One also speaks here of the ‘hair’ method for how to catch carp. For the carp, only the bait is in the water from a purely visual point of view, he can usually not see the short line connection to the hook. The hook, together with the boilie, is simply sucked in with the pounding and the fish hangs on the hook. The large, more experienced fish are sometimes so cautious that they have even completely ignored bait or, when the view is clear, nibble an obviously offered bait directly from the hook.
In the hot season, the non-predatory fish often stay directly under the surface of the water, for example in places where branches hang over the water.
There the (grass) carp can also be successfully lured with swim bread. Big chunks of up to 20 kilograms in weight have already been caught.
Make sure to use cords that have a load capacity of more than 10 kilograms.
If you have a carp on the hook, it will try to escape into areas that are difficult to access. The animals can develop enormous forces in the process.
Carp fishing techniques
Feed the spot where you want to fish, ideally 5 – 7 days in advance in the same time window. The carp quickly gets used to the rhythm of this feeding period. At the end of the week and on the day you want to fish, you should reduce the amount of feed and only feed exactly around the spot where the fishing lure is.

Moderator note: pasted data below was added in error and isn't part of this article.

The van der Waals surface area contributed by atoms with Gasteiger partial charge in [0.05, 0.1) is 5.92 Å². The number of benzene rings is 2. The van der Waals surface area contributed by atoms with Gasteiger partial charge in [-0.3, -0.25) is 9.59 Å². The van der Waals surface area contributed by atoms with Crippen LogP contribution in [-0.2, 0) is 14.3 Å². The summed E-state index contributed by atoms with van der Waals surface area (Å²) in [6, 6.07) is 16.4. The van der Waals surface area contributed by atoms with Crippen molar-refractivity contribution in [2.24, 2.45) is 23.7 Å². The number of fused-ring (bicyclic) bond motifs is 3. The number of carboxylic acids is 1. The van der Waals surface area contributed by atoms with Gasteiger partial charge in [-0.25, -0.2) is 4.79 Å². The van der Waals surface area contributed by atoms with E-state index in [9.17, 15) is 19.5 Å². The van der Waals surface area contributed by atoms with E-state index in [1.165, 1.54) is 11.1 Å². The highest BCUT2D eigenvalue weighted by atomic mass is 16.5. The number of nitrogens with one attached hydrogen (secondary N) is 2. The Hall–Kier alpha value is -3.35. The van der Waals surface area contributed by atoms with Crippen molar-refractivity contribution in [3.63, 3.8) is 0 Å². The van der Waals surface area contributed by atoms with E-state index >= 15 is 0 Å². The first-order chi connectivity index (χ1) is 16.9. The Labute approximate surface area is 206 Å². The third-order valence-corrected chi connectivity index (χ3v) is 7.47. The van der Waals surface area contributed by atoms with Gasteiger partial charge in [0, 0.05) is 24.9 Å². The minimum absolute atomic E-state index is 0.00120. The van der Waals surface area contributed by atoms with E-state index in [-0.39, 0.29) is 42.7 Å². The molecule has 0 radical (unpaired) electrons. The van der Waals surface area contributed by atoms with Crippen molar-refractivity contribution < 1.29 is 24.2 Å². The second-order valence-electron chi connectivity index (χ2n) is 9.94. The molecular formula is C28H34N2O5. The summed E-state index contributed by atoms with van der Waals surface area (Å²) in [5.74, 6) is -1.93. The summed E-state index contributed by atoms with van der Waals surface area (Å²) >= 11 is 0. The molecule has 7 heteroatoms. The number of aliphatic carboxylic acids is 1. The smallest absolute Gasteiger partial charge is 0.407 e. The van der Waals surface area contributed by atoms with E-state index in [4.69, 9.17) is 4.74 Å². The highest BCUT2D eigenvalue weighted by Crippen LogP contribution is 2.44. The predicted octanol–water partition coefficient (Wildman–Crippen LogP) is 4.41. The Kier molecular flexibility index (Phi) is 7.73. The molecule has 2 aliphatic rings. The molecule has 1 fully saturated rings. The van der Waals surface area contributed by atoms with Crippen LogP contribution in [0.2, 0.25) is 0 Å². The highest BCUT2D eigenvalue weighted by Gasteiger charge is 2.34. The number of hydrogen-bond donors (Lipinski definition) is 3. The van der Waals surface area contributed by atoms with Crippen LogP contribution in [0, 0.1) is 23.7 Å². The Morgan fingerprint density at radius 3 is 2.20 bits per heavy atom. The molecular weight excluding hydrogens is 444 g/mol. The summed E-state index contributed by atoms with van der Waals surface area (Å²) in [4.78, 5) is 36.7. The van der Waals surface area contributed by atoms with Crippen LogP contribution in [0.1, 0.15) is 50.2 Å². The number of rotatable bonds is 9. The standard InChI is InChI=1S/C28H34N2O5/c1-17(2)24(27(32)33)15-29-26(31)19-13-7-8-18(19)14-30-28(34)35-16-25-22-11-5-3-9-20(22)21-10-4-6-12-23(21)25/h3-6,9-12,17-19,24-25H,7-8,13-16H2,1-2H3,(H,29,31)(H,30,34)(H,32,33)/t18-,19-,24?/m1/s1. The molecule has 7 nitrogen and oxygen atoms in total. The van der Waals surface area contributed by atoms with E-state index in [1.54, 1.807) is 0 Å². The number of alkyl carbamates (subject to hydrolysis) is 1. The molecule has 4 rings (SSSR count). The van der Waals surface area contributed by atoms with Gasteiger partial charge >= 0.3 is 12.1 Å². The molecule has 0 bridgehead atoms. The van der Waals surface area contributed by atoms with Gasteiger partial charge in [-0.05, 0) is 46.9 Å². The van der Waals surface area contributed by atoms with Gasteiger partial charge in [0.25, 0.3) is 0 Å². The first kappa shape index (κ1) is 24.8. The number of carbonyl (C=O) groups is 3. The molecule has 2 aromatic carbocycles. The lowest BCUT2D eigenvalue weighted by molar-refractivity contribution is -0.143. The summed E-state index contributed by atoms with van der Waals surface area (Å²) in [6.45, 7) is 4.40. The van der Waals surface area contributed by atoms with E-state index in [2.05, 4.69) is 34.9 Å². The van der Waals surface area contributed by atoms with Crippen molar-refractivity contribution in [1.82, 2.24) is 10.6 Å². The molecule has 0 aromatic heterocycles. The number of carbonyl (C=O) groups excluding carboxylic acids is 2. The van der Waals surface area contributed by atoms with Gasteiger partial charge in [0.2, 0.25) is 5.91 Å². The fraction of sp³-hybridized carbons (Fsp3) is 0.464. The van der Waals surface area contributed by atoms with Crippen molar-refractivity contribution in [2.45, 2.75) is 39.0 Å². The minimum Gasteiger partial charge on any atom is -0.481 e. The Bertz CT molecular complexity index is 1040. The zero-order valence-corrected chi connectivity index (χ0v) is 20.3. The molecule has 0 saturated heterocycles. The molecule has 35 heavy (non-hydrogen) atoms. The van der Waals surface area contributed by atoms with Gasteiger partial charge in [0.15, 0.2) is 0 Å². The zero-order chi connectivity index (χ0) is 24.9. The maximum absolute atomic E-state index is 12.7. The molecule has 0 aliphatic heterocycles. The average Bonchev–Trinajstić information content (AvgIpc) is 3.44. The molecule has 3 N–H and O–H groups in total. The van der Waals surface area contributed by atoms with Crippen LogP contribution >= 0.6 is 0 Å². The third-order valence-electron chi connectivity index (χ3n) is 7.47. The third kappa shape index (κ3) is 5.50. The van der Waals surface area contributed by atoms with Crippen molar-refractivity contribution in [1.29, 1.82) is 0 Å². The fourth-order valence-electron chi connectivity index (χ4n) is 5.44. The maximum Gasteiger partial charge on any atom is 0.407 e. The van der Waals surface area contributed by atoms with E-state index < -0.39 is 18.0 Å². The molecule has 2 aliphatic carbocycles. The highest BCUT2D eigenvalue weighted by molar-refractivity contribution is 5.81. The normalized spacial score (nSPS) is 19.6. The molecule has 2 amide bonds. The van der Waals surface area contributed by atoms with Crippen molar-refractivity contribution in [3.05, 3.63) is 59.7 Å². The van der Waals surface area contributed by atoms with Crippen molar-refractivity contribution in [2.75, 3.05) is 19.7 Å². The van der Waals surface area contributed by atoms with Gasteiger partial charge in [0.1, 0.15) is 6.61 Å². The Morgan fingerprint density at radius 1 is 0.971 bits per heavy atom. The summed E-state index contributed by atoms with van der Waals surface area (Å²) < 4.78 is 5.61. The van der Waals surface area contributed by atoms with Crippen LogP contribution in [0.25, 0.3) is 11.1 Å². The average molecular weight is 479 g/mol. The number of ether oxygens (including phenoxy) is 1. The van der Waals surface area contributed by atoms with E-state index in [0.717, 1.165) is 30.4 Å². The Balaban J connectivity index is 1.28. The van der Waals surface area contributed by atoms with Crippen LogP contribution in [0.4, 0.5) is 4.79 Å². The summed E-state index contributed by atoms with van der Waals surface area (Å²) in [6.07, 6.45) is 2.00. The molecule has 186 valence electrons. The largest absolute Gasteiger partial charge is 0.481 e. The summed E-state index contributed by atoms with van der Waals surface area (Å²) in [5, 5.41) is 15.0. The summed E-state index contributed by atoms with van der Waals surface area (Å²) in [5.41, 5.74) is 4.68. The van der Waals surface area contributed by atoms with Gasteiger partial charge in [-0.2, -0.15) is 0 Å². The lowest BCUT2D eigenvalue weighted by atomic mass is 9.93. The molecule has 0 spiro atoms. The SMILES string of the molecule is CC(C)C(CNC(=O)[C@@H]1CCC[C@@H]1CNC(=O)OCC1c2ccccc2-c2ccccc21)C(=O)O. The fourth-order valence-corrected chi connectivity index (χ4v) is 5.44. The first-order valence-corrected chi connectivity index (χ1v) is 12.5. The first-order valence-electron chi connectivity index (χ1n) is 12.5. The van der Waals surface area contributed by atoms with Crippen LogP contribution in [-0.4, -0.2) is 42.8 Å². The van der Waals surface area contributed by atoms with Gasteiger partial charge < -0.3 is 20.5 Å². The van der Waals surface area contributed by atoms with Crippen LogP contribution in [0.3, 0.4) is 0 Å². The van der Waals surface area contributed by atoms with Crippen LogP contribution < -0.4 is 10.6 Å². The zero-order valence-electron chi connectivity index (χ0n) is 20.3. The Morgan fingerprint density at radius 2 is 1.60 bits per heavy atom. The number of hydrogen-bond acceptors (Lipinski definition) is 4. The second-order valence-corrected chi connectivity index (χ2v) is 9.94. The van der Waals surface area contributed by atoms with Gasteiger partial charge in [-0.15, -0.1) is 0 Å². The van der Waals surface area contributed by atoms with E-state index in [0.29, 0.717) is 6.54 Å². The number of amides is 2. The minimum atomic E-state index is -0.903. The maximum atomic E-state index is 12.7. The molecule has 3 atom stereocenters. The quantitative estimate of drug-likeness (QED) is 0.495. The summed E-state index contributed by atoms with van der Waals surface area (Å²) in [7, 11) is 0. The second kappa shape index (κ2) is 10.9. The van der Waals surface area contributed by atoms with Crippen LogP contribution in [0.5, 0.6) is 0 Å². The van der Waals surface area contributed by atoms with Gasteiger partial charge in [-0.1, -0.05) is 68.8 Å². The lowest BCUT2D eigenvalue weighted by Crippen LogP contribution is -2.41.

As a creature of habit, the carp will now, with a fairly high probability, be looking for food at this point at the same time as in the last few days. The manor with the hard lead method and the previously mentioned hair method have been confirmed as successful methods of carp fishing.
The hair method works like this:
The bait, e.g. a boilie, trout pellet or a piece of dog food (frolic), is connected with a very thin piece of string, the so-called hair, and with the hook. Initially, 1 cm is sufficient as a distance between the bait and the hook. This distance must be adapted to the biting behavior over time.
Since the carp sucks in its prey, it will also suck in the bait and with it the bare hook. The coarse fish will now take flight. The carp runs against the lead weight of up to 150 grams, which was previously fixed on the line. The solid lead causes the fish to hook itself!
Often only the sticking method makes sense over medium and long distances. But if you fish in heavily fished areas, the carp may have “learned something new”. A large number of missed bites or the complete absence from the fishing spot can be the result.
Now you can still help yourself further as follows:
- Camouflage the leads, for example by using inconspicuous colors.
- Reduce the hook size, but don’t reduce the size of the bait.
- In addition, use rigs that are adapted to the water.
These measures increase the chances of success even with very cautious target fish.